Aperture: A region of the pollen wall that differs significantly from the rest of the wall in its morphology and/or anatomy, and is presumed to function usually as a site of germination.
Helleborus foetidus (illustrating aperture)
Dispersal Unit: Mature pollen is shed in dispersal units. Once shed, the unit either remains permanently united or becomes partly or usually completely disintegrated. If the unit becomes disintegrated, it is usually a monad. If the unit remains united, it is usually a tetrad, polyad, or dyad. Basically, the “dispersal unit” is the body of the pollen grain.
Dyad: A dispersal unit of two pollen grains
Exine: outer layer of the pollen wall
Monad: A pollen grain in the form of a single unit.
Hyacinthoides hispanica–Spanish Bluebell (Monad)
Polyad: A dispersal unit of more than 4 united pollen grains.
Tetrad: A dispersal unit of four united pollen grains.
Gaylussacia brachycera–Box Huckleberry (Tetrad)
Tectum: Outer more or less continuous exine (or outer) layer; tectum condition can be eutectate, semi-tectate, or atectate. Hamamelis vernalis is illustrating a semi-tectate tectum (the gap in the exine layer at the aperture) and Dirca palustris is illustrating a eutectate tectum (no gaps or breaks in the exine layer).
Hamamelis vernalis–Ozark Witchhazel
Dirca Palustris–Eastern Leatherwood
Colpus: Pollen grain with elongated aperture (length/width ratio > 2) situated at the equatorial region or regularly distributed over the pollen grain.
Helleborus foetidus–Stinking Hellebore (Illustrating colpus apertures)
Compound: Pollen grain with apertures with two or more components (usually colpi with a pore) that are situated in more than one wall layer, can also be called colporus. The “bubbles” on the Amsonia ciliata are the pores.
Amsonia ciliata–Fringed Bluestar (illustrating compound aperture type)
Inaperturate: Pollen grain without distinct apertures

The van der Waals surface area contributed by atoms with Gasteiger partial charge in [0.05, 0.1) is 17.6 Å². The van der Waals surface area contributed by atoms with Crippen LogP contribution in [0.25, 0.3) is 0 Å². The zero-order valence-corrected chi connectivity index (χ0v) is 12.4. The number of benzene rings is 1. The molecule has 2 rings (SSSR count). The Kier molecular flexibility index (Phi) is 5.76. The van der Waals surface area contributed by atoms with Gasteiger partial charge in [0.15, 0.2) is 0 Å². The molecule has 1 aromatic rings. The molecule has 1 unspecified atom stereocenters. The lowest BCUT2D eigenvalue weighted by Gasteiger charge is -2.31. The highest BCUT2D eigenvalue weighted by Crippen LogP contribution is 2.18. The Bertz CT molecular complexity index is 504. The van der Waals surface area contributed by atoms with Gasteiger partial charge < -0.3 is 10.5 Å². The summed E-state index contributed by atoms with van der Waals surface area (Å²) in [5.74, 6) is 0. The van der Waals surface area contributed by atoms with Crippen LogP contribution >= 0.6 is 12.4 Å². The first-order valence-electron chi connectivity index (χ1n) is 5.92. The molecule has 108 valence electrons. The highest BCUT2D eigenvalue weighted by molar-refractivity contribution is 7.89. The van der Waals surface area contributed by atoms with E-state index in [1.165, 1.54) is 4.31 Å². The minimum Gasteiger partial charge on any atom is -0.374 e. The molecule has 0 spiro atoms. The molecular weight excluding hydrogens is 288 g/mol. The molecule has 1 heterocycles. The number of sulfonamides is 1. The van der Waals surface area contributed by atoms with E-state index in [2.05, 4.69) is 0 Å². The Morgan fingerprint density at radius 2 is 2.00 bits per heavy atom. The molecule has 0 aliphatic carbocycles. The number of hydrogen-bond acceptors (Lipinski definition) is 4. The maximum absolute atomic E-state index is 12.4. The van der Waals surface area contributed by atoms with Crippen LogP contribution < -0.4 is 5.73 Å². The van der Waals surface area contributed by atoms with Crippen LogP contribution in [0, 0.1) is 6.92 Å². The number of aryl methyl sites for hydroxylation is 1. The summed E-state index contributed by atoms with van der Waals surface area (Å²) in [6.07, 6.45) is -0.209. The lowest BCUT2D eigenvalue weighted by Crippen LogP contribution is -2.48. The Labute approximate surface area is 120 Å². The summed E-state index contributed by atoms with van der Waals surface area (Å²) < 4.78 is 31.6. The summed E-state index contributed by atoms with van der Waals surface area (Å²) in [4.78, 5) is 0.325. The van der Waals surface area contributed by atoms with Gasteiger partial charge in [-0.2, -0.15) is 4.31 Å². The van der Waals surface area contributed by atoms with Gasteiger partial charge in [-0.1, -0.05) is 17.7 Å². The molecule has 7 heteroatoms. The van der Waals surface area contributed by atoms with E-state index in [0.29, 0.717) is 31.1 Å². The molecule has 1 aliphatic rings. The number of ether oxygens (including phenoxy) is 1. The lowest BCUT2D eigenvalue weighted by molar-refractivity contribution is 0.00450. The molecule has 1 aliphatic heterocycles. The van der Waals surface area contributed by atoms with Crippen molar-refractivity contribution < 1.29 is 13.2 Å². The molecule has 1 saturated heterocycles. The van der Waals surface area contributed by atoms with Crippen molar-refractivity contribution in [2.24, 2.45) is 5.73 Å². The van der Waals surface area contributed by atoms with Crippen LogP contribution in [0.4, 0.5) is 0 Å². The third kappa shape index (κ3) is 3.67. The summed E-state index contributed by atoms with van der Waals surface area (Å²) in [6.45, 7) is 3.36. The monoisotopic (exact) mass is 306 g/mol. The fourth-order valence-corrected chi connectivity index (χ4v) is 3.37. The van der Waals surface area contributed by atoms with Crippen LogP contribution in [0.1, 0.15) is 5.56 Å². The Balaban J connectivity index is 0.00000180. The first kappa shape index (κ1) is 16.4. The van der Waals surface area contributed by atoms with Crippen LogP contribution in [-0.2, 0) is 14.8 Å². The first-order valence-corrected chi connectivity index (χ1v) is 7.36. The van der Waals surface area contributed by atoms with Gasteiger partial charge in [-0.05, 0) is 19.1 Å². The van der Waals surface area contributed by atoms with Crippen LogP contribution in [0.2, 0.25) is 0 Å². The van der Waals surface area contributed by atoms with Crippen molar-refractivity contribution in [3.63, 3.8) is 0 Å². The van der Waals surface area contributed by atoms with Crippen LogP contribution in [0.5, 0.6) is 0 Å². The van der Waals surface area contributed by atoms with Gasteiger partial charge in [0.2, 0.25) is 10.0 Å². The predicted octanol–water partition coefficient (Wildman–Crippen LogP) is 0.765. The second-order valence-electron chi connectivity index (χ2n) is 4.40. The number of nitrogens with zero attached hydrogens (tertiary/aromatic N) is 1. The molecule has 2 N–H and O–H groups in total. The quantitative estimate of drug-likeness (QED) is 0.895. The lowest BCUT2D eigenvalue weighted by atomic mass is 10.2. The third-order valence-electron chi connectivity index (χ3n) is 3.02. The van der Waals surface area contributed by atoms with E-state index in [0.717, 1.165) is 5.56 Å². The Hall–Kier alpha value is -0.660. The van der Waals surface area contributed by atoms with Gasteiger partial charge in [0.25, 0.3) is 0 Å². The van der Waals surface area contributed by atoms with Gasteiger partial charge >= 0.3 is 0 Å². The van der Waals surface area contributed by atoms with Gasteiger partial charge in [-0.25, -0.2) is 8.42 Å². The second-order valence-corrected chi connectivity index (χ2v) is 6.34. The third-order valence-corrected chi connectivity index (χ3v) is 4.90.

Hyacinthoides hispanica–Spanish Bluebell (Illustrating an inaperturate pollen grain)
Porate: Pollen grain with a circular or elliptic aperture.
Polonium reptant–Greek Valerian (Illustrating porate aperture type)
Sulcus: Pollen grain with an elongated aperture situated distally.
Convallaria majalis–Lily of the Valley (illustrating sulcus aperture type)
Echinate: Pollen wall with pointed ornamentation longer and/or wider than 1 um (referred to as echini).
Eutrochium spp.–Joe-Pye Weeds (Illustrating echini)
Granulate: pollen wall with granula, or small granule-shaped bumps. This type of ornamentation is often difficult to see with a scanning electron microscope (SEM), and can become easily confused with perforate ornamentation.
Hyacinthoides hispanica–Spanish Bluebell (Illustrating granulate, potentially perforate ornamentation)
Lophate: Pollen grain with a network-like pattern of ridges (lophae) formed by the outer exine. Similar to reticulate.
Perforate: Pollen wall with holes less than 1 um in diameter. As mentioned above, perforate and granulate can become easily confused with one another when using SEM and are often listed together under ornamentation.
Psilate: Pollen wall with a smooth surface, or a lack of other ornamentation elements. This type of ornamentation can sometimes be difficult to distinguish from granulate or perforate when using SEM.
Gleditsia triacanthos–Honey Locust (Illustrating psilate ornamentation)
Reticulate: Pollen wall with a network pattern formed by exine elements called muri.
Gomphrena spp.–Globe Amaranths (illustrating reticulate ornamentation)
Striate: Pollen wall with elongated exine elements separated by grooves predominately parallel arranged.
Datura metel–Horn of Plenty (illustrating striate)
Definitions adapted from:
Hesse; Halbritter; Zetter; Weber; Buchner; Frosch-Radivo; Ulrich, Pollen Terminology: An Illustrated Handbook 2009.